–          Chapter 10 deals with the law in relation to breach of confidence with particular reference to intellectual property law, an area which the author rightly recognises as of particular importance in an industry where information can constitute almost the entire value of a business and staff turnover (and the use of consultants) is high. The parameters of what can constitute confidential information are considered, with particular analysis of the question of where the line can be drawn between experience, skill and technique which an employee or consultant may legitimately take to a new organisation, and that to which an obligation of confidence will attach. Thereafter the chapter outlines the law in relation to covenants in restraint of trade and considers the human rights aspects of that topic, before summarising briefly the position in relation to data protection law and the Freedom of Information Act 2000. Although each of these topics could (and do) fill a dedicated book of their own, the chapter succeeds in providing a clear and accessible introduction to topics of great practical interest.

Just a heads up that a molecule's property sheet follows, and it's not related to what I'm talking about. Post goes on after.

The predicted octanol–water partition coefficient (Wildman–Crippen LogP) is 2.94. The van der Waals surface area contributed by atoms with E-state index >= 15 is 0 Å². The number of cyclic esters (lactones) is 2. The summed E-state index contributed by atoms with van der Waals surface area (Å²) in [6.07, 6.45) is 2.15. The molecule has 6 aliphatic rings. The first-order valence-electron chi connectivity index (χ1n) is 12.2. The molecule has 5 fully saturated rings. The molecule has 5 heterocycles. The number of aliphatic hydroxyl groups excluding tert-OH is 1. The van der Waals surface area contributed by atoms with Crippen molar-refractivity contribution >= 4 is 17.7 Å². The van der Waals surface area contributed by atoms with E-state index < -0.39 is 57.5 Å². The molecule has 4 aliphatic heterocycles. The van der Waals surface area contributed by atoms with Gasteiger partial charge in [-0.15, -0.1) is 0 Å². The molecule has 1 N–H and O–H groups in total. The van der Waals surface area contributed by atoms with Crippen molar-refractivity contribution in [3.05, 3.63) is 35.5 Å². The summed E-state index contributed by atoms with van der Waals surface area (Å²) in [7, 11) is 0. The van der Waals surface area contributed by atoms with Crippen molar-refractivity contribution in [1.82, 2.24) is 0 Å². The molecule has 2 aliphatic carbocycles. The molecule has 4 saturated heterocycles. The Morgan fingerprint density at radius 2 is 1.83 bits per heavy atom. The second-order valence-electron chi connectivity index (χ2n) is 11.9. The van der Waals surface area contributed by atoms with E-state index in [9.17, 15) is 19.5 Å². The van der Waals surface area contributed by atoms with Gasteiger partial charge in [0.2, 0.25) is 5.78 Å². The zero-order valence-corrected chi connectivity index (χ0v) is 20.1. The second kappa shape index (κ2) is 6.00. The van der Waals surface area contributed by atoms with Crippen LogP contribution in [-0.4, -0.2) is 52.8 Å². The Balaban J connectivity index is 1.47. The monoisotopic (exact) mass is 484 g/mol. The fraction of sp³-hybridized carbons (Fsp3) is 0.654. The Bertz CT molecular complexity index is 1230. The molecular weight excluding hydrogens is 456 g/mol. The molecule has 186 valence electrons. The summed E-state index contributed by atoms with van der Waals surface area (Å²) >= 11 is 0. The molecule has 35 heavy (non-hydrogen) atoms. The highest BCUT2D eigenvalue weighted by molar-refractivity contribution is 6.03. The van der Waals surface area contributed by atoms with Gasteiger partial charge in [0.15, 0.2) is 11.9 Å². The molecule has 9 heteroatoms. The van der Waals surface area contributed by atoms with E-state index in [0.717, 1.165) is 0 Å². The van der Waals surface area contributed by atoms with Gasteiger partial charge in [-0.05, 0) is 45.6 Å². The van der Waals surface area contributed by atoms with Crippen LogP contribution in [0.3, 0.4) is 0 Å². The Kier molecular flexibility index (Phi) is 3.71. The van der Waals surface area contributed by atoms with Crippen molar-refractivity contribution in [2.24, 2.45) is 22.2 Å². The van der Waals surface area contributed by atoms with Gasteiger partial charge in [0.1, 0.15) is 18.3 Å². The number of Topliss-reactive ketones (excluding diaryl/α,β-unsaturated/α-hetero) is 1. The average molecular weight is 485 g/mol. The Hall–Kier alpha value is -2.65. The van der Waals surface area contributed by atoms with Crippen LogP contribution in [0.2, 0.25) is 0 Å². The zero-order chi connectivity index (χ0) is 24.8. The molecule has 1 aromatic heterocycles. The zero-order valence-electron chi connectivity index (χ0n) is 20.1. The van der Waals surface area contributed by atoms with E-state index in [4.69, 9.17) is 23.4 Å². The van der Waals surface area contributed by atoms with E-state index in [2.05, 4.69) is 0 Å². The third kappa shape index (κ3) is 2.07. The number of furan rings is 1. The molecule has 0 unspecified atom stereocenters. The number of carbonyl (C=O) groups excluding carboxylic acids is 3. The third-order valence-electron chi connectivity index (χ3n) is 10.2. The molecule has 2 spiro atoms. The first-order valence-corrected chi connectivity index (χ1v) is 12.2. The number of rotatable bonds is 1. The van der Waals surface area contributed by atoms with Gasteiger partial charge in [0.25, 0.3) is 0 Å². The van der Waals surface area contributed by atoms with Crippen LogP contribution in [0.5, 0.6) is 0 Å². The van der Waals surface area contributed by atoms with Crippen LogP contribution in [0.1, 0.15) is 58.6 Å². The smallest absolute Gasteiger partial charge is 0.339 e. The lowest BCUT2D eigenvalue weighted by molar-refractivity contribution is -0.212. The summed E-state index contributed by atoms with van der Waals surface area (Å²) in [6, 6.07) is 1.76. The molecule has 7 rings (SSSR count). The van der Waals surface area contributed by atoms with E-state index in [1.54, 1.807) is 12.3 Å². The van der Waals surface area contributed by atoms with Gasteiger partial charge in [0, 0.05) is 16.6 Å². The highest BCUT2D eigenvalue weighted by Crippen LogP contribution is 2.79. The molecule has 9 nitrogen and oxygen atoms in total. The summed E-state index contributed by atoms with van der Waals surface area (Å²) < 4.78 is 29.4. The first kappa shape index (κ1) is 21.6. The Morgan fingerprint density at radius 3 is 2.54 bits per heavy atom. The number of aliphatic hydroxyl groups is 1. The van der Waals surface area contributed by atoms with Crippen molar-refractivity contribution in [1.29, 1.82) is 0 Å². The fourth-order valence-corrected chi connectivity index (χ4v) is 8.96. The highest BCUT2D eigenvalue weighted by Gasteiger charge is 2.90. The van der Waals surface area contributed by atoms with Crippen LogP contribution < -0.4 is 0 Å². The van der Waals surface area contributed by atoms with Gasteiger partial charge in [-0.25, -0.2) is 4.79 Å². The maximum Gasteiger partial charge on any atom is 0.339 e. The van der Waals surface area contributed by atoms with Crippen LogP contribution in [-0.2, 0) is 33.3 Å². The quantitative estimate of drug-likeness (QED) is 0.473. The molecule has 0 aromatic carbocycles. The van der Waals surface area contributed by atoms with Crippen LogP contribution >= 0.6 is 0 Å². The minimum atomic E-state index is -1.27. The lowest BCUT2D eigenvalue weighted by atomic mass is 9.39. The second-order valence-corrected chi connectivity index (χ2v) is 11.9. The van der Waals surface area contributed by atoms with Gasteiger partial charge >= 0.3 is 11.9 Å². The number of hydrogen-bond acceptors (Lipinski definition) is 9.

–          Notwithstanding the extraordinary value of patents in the technology sector, the application of the law in that area has often been difficult and has notoriously given rise to substantial litigation. A summary of the law, the requirements for a patent to be granted, who will be entitled to a patent, and rights upon infringement are outlined and addressed in Chapter 11 ‘Essentials of Patent Law’. This provides the conceptual framework for Chapter 12, ‘Patents and computer-implemented inventions’. In this chapter, the author traces the (in some ways extraordinary) difficultly which has been encountered in interpreting the straightforward words of Article 12 of the European Patents Convention, a difficulty which Professor Bainbridge attributes partly to the interaction between decisions of the English courts and those of the European Patent Office Boards of Appeal. As the author sees it, the law continues to be in a state of flux caused by the EPO’s unacknowledged move away from the principles laid down in the Vicom case: dishearteningly for the practitioner he argues that as matters stand ‘there are no clear principles to follow‘. We are still a long way from being able to advise with any certainty as to what is and what is not software ‘as such’. An inevitable difficulty with any attempt to provide an overview in an area such as this is that cases in this area depend on their precise facts and in particular the innovation which the applicant sought to patent; divorced from the detail of those facts, the reasoning of the courts can be hard to comprehend. Unless a reader is already very familiar with the underlying case law there is a danger that the factual background to the cases can become lost as the relevant underlying applications are necessarily summarised in a couple of sentences. This is no criticism of the book, however; it is an inevitable difficulty given what Professor Bainbridge is seeking to address in a concise volume. As an overview of the development of the law, and a starting-point for a practitioner faced with a specific query, the chapter is cogent, well-argued and interesting.